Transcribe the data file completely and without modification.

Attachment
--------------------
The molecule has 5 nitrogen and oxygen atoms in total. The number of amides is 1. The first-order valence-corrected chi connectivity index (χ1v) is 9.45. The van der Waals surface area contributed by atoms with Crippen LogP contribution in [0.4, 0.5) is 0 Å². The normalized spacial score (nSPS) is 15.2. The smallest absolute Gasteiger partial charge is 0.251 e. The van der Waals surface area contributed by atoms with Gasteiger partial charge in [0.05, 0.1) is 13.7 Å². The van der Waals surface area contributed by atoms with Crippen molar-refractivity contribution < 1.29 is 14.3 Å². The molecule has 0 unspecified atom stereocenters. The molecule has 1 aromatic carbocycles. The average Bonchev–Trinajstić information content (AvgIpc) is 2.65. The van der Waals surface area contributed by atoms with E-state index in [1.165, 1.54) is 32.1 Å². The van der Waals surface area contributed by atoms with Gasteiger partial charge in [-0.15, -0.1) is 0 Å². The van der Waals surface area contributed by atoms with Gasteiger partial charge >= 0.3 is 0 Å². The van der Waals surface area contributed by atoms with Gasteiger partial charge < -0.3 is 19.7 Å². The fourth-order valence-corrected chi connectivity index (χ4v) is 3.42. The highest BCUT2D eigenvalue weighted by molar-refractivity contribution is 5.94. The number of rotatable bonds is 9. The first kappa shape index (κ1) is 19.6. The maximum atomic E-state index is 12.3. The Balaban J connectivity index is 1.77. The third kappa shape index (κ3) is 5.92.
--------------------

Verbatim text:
The molecule has 5 nitrogen and oxygen atoms in total. The number of amides is 1. The first-order valence-corrected chi connectivity index (χ1v) is 9.45. The van der Waals surface area contributed by atoms with Crippen LogP contribution in [0.4, 0.5) is 0 Å². The normalized spacial score (nSPS) is 15.2. The smallest absolute Gasteiger partial charge is 0.251 e. The van der Waals surface area contributed by atoms with Gasteiger partial charge in [0.05, 0.1) is 13.7 Å². The van der Waals surface area contributed by atoms with Crippen molar-refractivity contribution < 1.29 is 14.3 Å². The molecule has 0 unspecified atom stereocenters. The molecule has 1 aromatic carbocycles. The average Bonchev–Trinajstić information content (AvgIpc) is 2.65. The van der Waals surface area contributed by atoms with E-state index in [1.165, 1.54) is 32.1 Å². The van der Waals surface area contributed by atoms with Gasteiger partial charge in [-0.15, -0.1) is 0 Å². The van der Waals surface area contributed by atoms with Gasteiger partial charge >= 0.3 is 0 Å². The van der Waals surface area contributed by atoms with Gasteiger partial charge < -0.3 is 19.7 Å². The fourth-order valence-corrected chi connectivity index (χ4v) is 3.42. The highest BCUT2D eigenvalue weighted by molar-refractivity contribution is 5.94. The number of rotatable bonds is 9. The first kappa shape index (κ1) is 19.6. The maximum atomic E-state index is 12.3. The Balaban J connectivity index is 1.77. The third kappa shape index (κ3) is 5.92.